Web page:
FireEye (NASDAQ:FEYE) investors weren't impressed with the company's fiscal second-quarter results, even though the headline numbers were at the higher end of its guidance issued in May. Investors had similar sentiments when the cybersecurity specialist reported earlier this year.

The bottom line is that investors aren't buying into FireEye's progress. A closer look at its latest quarterly report will make it clear why that might be the case.

A cybersecurity shield covering random numbers.

Image Source: Getty Images.

Not solid enough

FireEye customer growth has left a lot to be desired in recent quarters, but there was some respite on this front this time around.

Chart showing growth in FireEye's customer additions.

Data source: FireEye's quarterly presentation. Chart by author.

The company bucked the trend during the second quarter as its customer base jumped nearly 24% year over year. FireEye also says that it struck 37 deals greater than $1 million during the latest quarter, with 95% of its customers buying more than one product family and half of them buying at least four products. By comparison, FireEye had struck 27 such large deals in the prior-year period.

But investors didn't buy into these positives, as they won't be boosting FireEye's financials in the long run as its deferred revenue was almost flat year over year, at $880 million.

Deferred revenue is the amount of revenue received in advance by a company for services to be delivered at a later date. So, a higher customer base and an increase in the deal size should have boosted this metric, but this wasn't the case. In fact, FireEye's deferred revenue has been trending lower over the past few quarters.

Chart showing FireEye's deferred revenue trends.

Data source: FireEye's quarterly presentation. Chart by author.

This is a red flag for investors as healthy deferred revenue growth indicates that a company is able to secure long-term contracts that will ensure a steady flow of business. But this hasn't been the case with FireEye as its customers have started signing shorter contracts.

Chart showing the average contract lengths of FireEye.

Data source: FireEye's quarterly presentation. Chart by author.

FireEye explains that the decline in contract length is a result of the company's shift from a product-based model to subscriptions. Earlier, the company was offering four-year licenses when it was selling cybersecurity appliances, but customers now have the flexibility to choose shorter contract lengths within the subscription model.

FireEye now is exposed to the possibility of its customers jumping ship in case they find a better solution that suits their needs. As such, it has to fight hard to retain customers by investing in product development and marketing.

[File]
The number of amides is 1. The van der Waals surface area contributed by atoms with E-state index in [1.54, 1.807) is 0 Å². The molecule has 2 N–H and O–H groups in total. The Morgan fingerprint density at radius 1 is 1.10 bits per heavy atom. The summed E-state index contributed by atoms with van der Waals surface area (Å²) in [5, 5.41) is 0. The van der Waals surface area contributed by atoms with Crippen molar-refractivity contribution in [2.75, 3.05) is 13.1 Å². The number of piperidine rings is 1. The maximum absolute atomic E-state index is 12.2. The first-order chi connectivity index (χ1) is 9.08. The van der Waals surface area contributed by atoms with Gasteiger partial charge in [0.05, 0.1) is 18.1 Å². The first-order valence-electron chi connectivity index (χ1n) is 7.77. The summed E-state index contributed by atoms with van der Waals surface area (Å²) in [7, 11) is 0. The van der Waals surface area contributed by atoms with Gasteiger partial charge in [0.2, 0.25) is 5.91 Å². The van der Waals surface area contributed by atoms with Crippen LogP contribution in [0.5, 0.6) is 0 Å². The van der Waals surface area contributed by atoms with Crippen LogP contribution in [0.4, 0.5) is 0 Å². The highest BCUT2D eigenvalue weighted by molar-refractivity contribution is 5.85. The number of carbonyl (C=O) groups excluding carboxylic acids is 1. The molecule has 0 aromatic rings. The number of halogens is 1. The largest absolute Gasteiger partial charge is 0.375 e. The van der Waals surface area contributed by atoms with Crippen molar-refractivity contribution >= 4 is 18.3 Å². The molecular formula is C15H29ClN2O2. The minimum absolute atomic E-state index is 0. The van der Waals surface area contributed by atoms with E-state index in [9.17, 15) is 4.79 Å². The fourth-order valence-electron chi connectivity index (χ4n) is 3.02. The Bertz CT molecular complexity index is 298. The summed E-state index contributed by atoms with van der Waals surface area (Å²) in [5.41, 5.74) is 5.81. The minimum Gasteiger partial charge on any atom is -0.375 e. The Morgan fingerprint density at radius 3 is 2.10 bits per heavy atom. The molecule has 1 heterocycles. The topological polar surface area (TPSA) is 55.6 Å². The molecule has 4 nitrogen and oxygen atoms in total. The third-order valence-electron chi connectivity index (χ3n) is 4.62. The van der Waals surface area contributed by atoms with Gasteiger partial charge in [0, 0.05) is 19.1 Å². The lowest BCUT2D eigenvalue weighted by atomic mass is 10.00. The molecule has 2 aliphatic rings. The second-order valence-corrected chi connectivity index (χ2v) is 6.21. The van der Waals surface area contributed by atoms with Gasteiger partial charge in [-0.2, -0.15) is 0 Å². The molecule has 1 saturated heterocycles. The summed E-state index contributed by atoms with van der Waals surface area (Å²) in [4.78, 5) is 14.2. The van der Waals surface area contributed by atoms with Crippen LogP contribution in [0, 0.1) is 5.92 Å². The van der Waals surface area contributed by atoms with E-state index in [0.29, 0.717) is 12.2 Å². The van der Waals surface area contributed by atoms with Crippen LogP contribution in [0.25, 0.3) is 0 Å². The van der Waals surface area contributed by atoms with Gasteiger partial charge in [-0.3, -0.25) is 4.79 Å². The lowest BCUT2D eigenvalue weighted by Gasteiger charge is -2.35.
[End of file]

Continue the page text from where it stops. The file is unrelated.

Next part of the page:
This is why the company's combined outlay on sales and marketing and research and development increased 3% year over year during the latest quarter, to $158 million, outpacing the increase in deferred revenue. As a result, the company's GAAP net loss increased 7% year over year, and it won't be surprising if expenses start trending higher as the company tries to boost customer growth and hold on to existing customers.

Tough road ahead

All in all, FireEye has not been able to capitalize on the massive cybersecurity opportunity, as it's growing at a snail's pace. By comparison, cybersecurity peer Palo Alto Networks has been running away with the market.

Palo Alto is witnessing a rapid growth in its customer count as it's winning share from rivals, and its top customers are spending more money on its solutions. The pure-play cybersecurity specialist was able to slash its GAAP net loss by 23% as it reduced customer acquisition costs. More importantly, Palo Alto's deferred revenue increased big time last quarter, rising 22% annually, to $2.15 billion.

Similarly, Cisco has been able to leverage its influence in networking hardware and has expanded its wings into the cybersecurity market. The company's cybersecurity business has been growing at a commendable pace and it looks all set to overtake its pure-play rivals this year in terms of revenue. Cisco's advantage is that it can cross-sell its cybersecurity solutions to existing networking customers, posing a big challenge for the likes of FireEye.

As such, it will be difficult for FireEye to jump-start its growth anytime soon. The company is deep in the red and doesn't look like it will get out anytime soon, given how the competition is shaping up. In fact, FireEye has the weakest margin profile when compared to other pure-play cybersecurity specialists.

FEYE Operating Margin (TTM) Chart

FEYE Operating Margin (TTM) data by YCharts.

It doesn't make sense to stay long FireEye as there are better options available from an investing standpoint. It isn't surprising to see investors have started jumping ship.

Harsh Chauhan has no position in any of the stocks mentioned. The Motley Fool recommends FireEye and Palo Alto Networks. The Motley Fool has a disclosure policy.